The Realities of Cloud Immutability

futuristic buildings on either side of a high tech stream coming out of clouds

Mar 13, 2023 by Brent Earls

In previous posts, we’ve set up that the world is scary, and we don’t want to rotate hard drives or tapes, and we want immutability. So, let’s talk about cloud immutability, what we get, and some possible concerns.


The Who, What, & When Of Cloud Immutability

Cloud providers are by far the easiest way to get cloud immutability quickly and easily. Simply sign up for a Wasabi or AWS account (Azure, not following the S3 protocol for their blob – but making their own – hasn’t been supported by Veeam until V12), build a bucket, turn on versioning, add it to Veeam, and you have an immutable repository. Super simple, with a super low cost of entry. Cool. Past that point however, everything gets a bit more grim.

The costs from the hyper-scalers are extremely variable. API calls, bandwidth, storage usage – it all has its own unique expenses. If backups break and you spend a few days rerunning things and trying to sync them, you can easily double your costs for that month. So suddenly the bill each month just went up by double…or more. Even if you are reasonably static in use, it can be uncertain what your bill is going to be.

Wasabi is MUCH easier to calculate, but Wasabi also has a minimum time period of capacity purchase. If you add a bunch of data one month to do some new backups of replacement servers, for example, you have to keep it for at least three months – so you’re stuck paying for it even if you reduce the size of your backups. That’s also annoying.

The Problems

“That’s not so bad, once you get the initial data sync, it’s just differentials.”

This is normally the follow-up to that, which is completely true. However, if you start talking about a differential being… five percent? That still means you’re looking at 12 hours (again assuming a completely open 500 Mbits with no overhead) to upload the differentials. In reality, you’re probably going to throttle it during the workday, to not perform your own DoS on your environment, so it might get closer to 20 hours to upload your differentials.

Now if anything at all goes wrong, you’re going to miss your window before the next backup runs. Again, that gets each one completing before the next business day, but it means that your most recent immutable copy of data is pretty much always a day old – at best – assuming nothing goes wrong and everything gets uploaded in a timely manner.

Having that immutable backup copy on a time delay can cause some real woes when it comes time to restore from a ransomware incident, because almost everyone restores to the most recent copy of backups. However, that’s not the end of the story, it gets worse.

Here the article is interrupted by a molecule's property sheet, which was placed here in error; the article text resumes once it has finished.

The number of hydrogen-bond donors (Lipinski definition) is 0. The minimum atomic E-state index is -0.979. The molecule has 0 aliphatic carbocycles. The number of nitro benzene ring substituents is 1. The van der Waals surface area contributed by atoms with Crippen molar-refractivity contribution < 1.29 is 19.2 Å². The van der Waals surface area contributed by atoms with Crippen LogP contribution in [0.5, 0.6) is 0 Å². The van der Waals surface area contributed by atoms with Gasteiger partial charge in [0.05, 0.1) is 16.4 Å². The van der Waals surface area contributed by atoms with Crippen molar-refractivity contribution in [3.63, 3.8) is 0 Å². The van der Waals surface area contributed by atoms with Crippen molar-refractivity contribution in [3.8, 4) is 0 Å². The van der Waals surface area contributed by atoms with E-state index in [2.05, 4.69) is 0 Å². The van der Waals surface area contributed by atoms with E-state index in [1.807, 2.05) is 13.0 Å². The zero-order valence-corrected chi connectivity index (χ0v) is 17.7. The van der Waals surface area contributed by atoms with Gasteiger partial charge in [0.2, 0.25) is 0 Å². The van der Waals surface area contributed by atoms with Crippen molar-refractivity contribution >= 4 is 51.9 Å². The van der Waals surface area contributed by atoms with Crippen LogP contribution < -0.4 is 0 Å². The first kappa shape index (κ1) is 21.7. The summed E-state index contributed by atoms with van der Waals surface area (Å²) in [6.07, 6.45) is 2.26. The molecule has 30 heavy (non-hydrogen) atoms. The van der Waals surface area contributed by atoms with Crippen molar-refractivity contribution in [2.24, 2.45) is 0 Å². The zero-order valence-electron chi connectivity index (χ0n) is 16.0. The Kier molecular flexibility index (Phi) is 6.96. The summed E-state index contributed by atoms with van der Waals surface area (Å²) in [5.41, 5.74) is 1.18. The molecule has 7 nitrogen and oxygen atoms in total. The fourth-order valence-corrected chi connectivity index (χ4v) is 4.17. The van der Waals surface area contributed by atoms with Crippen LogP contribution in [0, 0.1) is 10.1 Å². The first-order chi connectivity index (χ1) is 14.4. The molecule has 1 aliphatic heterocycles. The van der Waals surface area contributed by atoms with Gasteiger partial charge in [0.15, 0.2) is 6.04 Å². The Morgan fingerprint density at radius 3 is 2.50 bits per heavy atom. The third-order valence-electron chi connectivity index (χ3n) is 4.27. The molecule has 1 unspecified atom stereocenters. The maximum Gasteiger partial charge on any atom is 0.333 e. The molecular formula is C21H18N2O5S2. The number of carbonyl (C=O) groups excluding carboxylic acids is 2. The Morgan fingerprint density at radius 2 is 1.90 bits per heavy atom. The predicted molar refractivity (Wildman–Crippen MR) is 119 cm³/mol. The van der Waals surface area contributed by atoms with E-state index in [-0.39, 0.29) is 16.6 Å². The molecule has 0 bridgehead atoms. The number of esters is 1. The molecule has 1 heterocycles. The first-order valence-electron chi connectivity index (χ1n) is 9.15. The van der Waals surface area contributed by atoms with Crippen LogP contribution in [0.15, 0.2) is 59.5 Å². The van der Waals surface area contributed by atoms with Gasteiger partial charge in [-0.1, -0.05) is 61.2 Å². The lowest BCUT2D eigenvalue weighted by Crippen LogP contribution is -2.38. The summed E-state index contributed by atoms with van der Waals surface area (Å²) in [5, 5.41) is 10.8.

You also have to account for the time to pull that backup back down OUT of the cloud. So if it took 10 days to upload the first time, unless you have asymmetric internet speeds, it’s probably going to take 10 days to download it now. However, if you want the most recent copy (in the cloud) of your backup, you also need to pull down those incrementals that you’ve been sending – which is going to add a few MORE days of downloading. THEN you can start restores. Going to a plant manager and telling them you lost everything they did in ERP for the last day and a half… and they’re going to have to do everything on paper for the next two weeks is what we refer to as an RGE – Resume Generating Event.

“Wait, my data is in the cloud, why can’t I just restore it INTO the cloud?”

Well… you can… with asterisks.**

For starters, if you use Wasabi – the most reasonably priced of cloud immutability options for backups – you have to move it from Wasabi to another provider to restore. Even if you do use another provider, you have to first build some server with which to restore the backups, then spin up a tenant (with the security thereof), push your backups into that tenant, and spin everything up. It seems like it should be a quick and easy thing, but you quickly find yourself a few days of work in.

Past that, you also have to now spend cloud prices on all those servers, which for even a moderately sized environment can be tens of thousands of dollars a month. THEN you have to figure out how you’re going to back up your new production in the cloud. THEN you have to figure out how you’re going to get it back on-premises, because the business isn’t going to want to give you outage windows to move stuff back after it’s been down for days… but you’re paying tens of thousands to run it up there…

The Resolution

“Ok, so the takeaway is the cloud sucks and never use it.”

Nope, not at all.

The key thing with literally any cloud deployment is thinking through the whole cycle and usage of the data. Whether you’re doing a cloud-first migration or just using it for backups, you have to think through the whole lifecycle of how you’re going to use it, and what happens when things go wrong – because they will. The cloud and cloud immutability can still be a very important part of a properly built BC/DR plan. We’ll talk about that in one of our upcoming articles!

Interested in learning more about your immutability options? Call us at 502-240-0404 or email us at

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